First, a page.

These ads also sell products
By Shamni Pande October 30, 2007
They are hardly supposed to be the moral guardians of the nation. But ads for the Idea GSM network and Tata Tea are actually becoming torch-bearers of a trend that’s worthy of emulation. Interestingly both ads, from the Lowe India stable, hit unerringly at socio-political subjects like denominational identities and ill-qualified politicians.
“It’s always good for brands to own a space that stands for a higher cause,” says K.S. Chakravarthy, former National Creative Director, Rediffusion DYR. He highlights the instance of Surf Excel that sought to conserve water, and Lifebuoy that captured kids cleaning up dirty streets— again the work of Lowe India.
These ads stand out, as it’s a little uncharacteristic for out and out consumer brands to become agents of social change. But the trend has been there in some other categories of products. “Many media brands, like Aaj Tak and Tehelka, have raised these issues in the past through their brand communications. But that goes with the product proposition. It becomes news when, say, FMCG brands start to talk about such issues,” says Manish Bhatt, VP & Executive Creative Director, Contract.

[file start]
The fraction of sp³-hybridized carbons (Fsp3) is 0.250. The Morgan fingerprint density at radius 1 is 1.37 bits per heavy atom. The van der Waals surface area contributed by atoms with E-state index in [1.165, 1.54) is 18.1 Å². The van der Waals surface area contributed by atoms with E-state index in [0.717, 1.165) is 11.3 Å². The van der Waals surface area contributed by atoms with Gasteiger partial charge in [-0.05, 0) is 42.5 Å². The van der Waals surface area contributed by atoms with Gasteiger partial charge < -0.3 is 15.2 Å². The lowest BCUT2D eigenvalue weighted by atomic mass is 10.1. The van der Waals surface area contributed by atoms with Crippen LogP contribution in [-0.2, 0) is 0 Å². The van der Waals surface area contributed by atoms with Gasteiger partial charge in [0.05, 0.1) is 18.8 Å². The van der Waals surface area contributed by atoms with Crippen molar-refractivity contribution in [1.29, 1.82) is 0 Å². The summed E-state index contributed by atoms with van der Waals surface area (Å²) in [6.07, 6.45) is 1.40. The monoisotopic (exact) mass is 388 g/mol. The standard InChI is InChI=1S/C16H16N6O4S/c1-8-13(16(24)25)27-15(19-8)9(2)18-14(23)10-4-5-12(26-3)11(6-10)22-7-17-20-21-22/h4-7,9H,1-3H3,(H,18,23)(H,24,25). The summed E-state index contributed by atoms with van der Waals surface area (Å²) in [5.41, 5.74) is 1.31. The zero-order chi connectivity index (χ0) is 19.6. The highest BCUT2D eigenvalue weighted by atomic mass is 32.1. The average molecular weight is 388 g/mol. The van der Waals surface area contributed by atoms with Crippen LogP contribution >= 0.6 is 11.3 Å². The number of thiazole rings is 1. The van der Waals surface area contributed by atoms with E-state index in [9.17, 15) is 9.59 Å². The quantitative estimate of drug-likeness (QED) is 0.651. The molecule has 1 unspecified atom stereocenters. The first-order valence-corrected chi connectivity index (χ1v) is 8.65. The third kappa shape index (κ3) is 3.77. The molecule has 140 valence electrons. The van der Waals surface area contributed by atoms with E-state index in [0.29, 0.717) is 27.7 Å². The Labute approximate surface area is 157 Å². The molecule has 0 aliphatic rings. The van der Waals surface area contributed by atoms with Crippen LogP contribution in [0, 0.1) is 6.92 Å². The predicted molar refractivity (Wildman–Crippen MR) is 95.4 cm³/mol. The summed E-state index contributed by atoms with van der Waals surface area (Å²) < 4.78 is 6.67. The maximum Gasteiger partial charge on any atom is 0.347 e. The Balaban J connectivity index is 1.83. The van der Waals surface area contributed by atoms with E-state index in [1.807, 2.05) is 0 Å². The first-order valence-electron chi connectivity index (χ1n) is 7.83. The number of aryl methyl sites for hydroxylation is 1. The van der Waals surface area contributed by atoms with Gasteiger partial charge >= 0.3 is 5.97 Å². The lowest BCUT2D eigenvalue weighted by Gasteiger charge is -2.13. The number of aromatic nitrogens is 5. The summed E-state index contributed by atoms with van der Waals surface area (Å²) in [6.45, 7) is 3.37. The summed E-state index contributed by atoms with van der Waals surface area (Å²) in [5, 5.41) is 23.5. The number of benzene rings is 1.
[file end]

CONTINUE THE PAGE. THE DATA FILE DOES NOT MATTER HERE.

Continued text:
Variations abound, of course. Tongue-in-cheek Amul outdoor ads have often leveraged burning topical issues. At another level, there have been ads in the past that have also broken the mould by taking up socially relevant issues. “I found the Kwality Walls Big F series, that took on issues like letching at girls, very relevant,” says Prathap Suthan, National Creative Director for South-West Asia, Cheil.
Suthan feels that this is a “rich space” for brands to latch on to “considering that we as a nation have many taboos, ads that take digs at customs and rituals that perpetuate caste inequalities, colour biases, bribery and corruption can connect with consumers, while at the same time sending out a social message,” he says.
R. Balakrishnan, (better known as Balki), National Creative Director, Lowe, injects a more matter-of-fact logic to the debate: “We know that young people question things around them. That is what we show in the Tata Tea ad, and in the other, there’s a comment on communal riots and how an idea can change that. There’s no big trend towards antiestablishment communication,” he says. While that may be true, we only hope that more brands get inspired to speak out.